It’s days like this that I think to myself it’s time to grow up and stop storing stuff at my parent’s house. Case in point, my Bat-Mitzvah album, which is a time capsule of early 90’s hilarity, and would have certainly provided some excellent imagery for this post. But I’m too busy organizing the crap I am storing at my house to trek the twenty minutes to Mom and Dad’s and grab that particular embarrassing bit of memorabilia from my teen years. So instead, in honor of the (gasp) FIFTEEN YEAR anniversary of the day I became a woman, here’s a hilarious book to check out so you can laugh at other people instead of me: Bar Mitzvah Disco: The Music May Have Stopped, but the Party’s Never Over. (Oddly, I actually know a few of the people who have their simchas mocked in this coffee table treasure.)
But back to my own torturous rite-of-passage. While our wedding featured a parade of vomiting cougars (I mean that in the best way possible ladies) and a ganja circle ’round the bonfire, my Bat Mitzvah still holds the top spot for humiliating pubescent nightmares complete with party-crashers, wardrobe malfunctions, and Rachel’s 75-Year-Old Grandma (my beloved surrogate Bubbie) swapping saliva with my DJ. That’s right – Jews know how to fucking party.
Having a Bat Mitzvah, for those of you who weren’t subjected to it, is not unlike being kicked in the teeth while naked on-stage in front of your peers and loved ones during the most awkward phase of your entire life. Somehow (and I’m not sure if I owe this to my Mom or myself) I managed to escape having to do it in a frock of technicolor taffeta – a fate which befell most of my friends at the time. And I was spared the horror of having my mouthful of braces immortalized in photos lining the family hall, because like most self-respecting Jewish Moms of her day, my Mom took me to the orthodontist to have the front six brackets removed especially for the occasion. But looking back my simple black dress and hardware-free smile were the only reprieves I was granted by the Gods of the B’nai Mitzvot. I’m tone deaf, but I had to chant the torah portion. That wasn’t so bad (terrifying, yes, but not emotionally scarring.) I concluded my super awesome “speech” with a quote from the Lion King (Hakuna Matata.) Apparently my speaking Swahili from the Bima really pissed the Rabbi off, but again…could have been worse.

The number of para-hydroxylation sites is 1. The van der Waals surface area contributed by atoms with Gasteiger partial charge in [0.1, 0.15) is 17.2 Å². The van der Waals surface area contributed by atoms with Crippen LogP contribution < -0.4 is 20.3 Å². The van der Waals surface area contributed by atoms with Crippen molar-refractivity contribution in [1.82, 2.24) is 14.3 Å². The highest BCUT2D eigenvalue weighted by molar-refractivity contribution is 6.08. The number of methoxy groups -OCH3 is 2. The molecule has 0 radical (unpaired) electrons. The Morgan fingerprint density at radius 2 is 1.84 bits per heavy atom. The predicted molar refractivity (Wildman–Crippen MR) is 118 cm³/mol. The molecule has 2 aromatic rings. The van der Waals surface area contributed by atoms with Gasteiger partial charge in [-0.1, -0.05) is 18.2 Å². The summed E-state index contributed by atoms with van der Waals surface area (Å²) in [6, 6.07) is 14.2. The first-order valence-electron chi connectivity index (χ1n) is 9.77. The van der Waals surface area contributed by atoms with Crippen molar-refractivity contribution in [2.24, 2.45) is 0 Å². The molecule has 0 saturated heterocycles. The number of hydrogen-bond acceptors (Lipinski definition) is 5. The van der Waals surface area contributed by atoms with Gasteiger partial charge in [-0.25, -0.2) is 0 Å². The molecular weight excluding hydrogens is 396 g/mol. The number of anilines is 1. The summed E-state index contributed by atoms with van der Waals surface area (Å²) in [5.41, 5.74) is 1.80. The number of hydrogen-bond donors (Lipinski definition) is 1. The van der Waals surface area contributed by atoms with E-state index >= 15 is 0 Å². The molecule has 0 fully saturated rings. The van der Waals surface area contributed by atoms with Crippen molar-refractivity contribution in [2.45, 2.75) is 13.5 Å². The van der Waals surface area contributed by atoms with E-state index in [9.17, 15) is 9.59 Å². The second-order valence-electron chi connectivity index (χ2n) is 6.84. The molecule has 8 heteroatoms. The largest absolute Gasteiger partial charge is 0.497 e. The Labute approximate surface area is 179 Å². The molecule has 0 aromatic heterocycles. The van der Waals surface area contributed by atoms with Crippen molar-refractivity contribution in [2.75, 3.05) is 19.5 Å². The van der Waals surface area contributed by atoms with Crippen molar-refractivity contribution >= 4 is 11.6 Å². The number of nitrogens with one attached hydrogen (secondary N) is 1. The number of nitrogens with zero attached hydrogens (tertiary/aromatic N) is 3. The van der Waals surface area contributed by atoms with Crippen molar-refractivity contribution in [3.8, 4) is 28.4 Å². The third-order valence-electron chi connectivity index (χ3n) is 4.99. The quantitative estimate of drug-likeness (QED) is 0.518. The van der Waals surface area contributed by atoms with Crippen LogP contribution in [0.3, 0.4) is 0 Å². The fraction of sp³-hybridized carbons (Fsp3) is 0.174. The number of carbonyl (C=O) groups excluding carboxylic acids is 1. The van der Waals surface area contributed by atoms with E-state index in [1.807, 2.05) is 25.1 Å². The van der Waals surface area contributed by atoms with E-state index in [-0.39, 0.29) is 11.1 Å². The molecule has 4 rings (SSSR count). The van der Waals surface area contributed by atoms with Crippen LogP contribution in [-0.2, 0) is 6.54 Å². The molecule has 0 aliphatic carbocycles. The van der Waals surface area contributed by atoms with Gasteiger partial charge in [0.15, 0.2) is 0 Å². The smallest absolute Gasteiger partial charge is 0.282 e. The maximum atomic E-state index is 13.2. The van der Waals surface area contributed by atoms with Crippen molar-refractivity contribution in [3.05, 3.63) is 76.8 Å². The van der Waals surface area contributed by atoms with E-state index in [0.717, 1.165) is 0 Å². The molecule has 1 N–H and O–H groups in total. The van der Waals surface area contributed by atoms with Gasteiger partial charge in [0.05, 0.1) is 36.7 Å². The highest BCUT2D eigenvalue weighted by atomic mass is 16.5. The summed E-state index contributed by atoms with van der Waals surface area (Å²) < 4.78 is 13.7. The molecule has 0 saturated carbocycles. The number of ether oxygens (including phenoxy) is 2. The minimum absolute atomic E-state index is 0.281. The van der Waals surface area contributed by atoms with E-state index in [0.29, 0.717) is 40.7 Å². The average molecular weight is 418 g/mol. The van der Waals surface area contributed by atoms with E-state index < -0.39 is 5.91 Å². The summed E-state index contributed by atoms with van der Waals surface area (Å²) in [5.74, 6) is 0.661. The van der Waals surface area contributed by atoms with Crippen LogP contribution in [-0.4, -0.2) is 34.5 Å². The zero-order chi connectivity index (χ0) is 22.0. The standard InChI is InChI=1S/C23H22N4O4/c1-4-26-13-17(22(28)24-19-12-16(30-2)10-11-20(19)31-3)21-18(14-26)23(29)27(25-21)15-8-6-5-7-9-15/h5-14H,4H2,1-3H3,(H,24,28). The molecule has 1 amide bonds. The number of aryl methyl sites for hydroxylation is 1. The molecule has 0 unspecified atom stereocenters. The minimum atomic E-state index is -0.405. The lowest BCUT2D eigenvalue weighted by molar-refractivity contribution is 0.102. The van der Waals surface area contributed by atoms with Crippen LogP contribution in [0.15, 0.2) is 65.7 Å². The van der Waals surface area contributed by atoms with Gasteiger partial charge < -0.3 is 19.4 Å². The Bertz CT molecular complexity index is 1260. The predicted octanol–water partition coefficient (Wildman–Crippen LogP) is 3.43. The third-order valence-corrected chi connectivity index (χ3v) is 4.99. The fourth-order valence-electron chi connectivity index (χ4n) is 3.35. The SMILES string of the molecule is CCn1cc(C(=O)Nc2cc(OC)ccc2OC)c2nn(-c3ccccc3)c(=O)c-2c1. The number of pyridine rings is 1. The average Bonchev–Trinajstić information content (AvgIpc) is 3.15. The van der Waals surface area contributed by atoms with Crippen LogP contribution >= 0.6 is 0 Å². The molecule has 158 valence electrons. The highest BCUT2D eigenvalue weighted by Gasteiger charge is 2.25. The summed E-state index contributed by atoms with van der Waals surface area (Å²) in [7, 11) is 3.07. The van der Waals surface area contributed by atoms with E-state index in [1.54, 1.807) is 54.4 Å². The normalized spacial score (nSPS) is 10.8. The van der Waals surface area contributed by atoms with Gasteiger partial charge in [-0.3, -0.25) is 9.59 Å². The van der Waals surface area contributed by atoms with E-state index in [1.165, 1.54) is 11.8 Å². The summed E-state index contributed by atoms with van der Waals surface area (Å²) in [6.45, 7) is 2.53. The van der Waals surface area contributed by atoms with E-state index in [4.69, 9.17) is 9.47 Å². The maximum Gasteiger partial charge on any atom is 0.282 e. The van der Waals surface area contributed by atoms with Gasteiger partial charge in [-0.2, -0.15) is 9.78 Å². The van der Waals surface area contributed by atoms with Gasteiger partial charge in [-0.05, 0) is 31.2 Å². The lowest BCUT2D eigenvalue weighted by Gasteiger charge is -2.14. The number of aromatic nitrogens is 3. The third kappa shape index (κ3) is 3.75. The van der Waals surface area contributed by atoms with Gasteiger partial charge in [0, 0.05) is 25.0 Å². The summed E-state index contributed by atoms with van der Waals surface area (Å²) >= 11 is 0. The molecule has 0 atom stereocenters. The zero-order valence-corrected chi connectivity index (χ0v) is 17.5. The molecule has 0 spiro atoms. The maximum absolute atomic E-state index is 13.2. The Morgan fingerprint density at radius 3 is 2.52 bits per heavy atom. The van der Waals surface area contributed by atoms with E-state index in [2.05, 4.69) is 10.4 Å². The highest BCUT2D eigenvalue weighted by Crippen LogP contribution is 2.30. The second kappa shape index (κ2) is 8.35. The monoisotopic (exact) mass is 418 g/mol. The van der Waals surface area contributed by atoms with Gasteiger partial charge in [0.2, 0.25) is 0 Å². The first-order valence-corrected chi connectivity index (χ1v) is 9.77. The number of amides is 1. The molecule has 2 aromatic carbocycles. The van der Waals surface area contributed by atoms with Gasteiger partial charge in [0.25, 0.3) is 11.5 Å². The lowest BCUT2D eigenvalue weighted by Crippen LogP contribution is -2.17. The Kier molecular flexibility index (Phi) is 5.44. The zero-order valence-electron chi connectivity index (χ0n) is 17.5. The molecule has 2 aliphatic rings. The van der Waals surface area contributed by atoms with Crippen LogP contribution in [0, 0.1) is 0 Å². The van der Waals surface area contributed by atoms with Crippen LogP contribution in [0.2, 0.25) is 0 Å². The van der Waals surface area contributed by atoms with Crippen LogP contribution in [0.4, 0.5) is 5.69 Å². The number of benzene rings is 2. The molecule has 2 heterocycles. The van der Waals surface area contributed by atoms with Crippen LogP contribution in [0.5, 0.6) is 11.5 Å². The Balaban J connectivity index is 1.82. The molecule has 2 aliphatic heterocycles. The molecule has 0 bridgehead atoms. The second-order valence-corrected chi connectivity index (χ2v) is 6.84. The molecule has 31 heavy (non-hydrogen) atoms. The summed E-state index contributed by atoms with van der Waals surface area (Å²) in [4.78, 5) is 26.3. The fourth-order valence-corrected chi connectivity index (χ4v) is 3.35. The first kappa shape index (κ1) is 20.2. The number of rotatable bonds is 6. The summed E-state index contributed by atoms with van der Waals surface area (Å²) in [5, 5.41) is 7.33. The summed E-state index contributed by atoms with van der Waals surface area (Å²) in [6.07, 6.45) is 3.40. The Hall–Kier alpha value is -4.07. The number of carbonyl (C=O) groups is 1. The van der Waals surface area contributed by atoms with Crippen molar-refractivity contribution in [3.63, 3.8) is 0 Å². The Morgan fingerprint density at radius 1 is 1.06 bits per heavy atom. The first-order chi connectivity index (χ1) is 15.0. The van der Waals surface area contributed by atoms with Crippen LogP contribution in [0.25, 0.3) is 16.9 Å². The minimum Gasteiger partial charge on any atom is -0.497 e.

I’m not sure what the kids are doing nowadays, but in early nineties Los Angeles, if your Bat (or Bar) Mitzvah didn’t have a theme (which would then be interpreted in an explosion of metallic tissue paper and glitter on each table as a so-called centerpiece by your second grade teacher who moonlighted as a party planner) you just weren’t cool. My theme was The Beatles, which again, sounds harmless enough until you imagine the album cover to Yellow Submarine depicted in glitter 8 feet high, and you’re finally starting to get the gist of what being a guest at “Morgan’s Magical Mystery Tour” was all about. (Then again, my good friend Becca’s special day featured a larger than life – we’re talking 10 feet tall here – Cabbage Patch doll to go with her theme; an image which I’m sure any young children who were present are still haunted by at night.)
Other staples of the era not to be forgotten: The inevitable “name in glitter” towering above the dance floor. The sign-in board, usually featuring a photo of the guest of honor in their formative years, possibly either dressed up for a Dance Recital/Little League Game, or with birthday cake smeared on their face. The neon light sticks and jewelry – both of which support my theory that Candy Ravers were just trying to relive their days on the Bat Mitzvah circuit. Inappropriate slutty Go-Go Dancers? I had ‘em. Blow up guitars? I had ‘em. Rainbow (and/or metallic) Rock-Star wigs? I had ‘em. Mom’s boobs popping out of her dress while she was lifted up on the chair during the Hora in front of every boy in my 7th grade class? Oh yeah. I had ‘em. (The alterations place forgot to re-insert the boning in her strapless dress after they’d taken it in, resulting in a wardrobe malfunction of epic proportions.)
And then there’s the issue of the “Party Crashers.” I had a crush on this boy Andrew who was a few years older than me, so natch, I decided the way to win his heart was by inviting him to my Bat Mitzvah.
My parents still give me the stink-eye whenever the topic comes up. Much to my delight, Andrew showed. Much to their chagrin, he brought two friends, wore his usual grunge uniform of a plaid/flannel shirt and ripped up jeans, and proceeded to melt candle wax all over the dance-floor in what the “grown-ups” viewed as an attempt to burn down the synagogue.
As far as the 75-year-old woman who made out with the DJ? I was only 13, so no one ever really explained to me how that happened. All I know is that it did. I saw it. And it was amazing.
It’s occured to me that there are less years spanning the gap between today and the inevitable Bat Mitzvah of my daughter than years now separating me from my own. My friend Lisa reminded me of that when she announced she had already decided what to buy our baby as a welcome gift. (Seriously, how cute is that onesie though? Clearly I’m going to make my child wear it for an embarassing cake-smeared photo which will inevitably end up on her own bedazzled sign-in board.)